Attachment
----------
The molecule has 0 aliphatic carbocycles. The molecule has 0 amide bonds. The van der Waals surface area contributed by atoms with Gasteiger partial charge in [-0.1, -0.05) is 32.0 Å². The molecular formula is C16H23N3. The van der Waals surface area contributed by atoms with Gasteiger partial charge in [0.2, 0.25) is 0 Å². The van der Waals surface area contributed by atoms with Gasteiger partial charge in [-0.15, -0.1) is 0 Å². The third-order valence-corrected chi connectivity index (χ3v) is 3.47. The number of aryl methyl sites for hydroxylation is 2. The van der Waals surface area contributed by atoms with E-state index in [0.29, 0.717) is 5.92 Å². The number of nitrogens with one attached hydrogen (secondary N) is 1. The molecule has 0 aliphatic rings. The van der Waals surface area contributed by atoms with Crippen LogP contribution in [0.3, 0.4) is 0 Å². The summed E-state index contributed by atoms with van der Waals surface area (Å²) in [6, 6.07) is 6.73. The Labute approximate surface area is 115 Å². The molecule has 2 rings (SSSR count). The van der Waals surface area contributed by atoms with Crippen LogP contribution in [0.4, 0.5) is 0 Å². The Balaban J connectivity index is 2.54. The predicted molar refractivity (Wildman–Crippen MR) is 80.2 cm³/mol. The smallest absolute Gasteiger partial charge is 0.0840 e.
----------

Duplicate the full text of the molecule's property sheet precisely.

The molecule has 0 aliphatic carbocycles. The molecule has 0 amide bonds. The van der Waals surface area contributed by atoms with Gasteiger partial charge in [-0.1, -0.05) is 32.0 Å². The molecular formula is C16H23N3. The van der Waals surface area contributed by atoms with Gasteiger partial charge in [0.2, 0.25) is 0 Å². The van der Waals surface area contributed by atoms with Gasteiger partial charge in [-0.15, -0.1) is 0 Å². The third-order valence-corrected chi connectivity index (χ3v) is 3.47. The number of aryl methyl sites for hydroxylation is 2. The van der Waals surface area contributed by atoms with E-state index in [0.29, 0.717) is 5.92 Å². The number of nitrogens with one attached hydrogen (secondary N) is 1. The molecule has 0 aliphatic rings. The van der Waals surface area contributed by atoms with Crippen LogP contribution in [0.3, 0.4) is 0 Å². The summed E-state index contributed by atoms with van der Waals surface area (Å²) in [6, 6.07) is 6.73. The Labute approximate surface area is 115 Å². The molecule has 2 rings (SSSR count). The van der Waals surface area contributed by atoms with Crippen LogP contribution in [0.4, 0.5) is 0 Å². The Balaban J connectivity index is 2.54. The predicted molar refractivity (Wildman–Crippen MR) is 80.2 cm³/mol. The smallest absolute Gasteiger partial charge is 0.0840 e.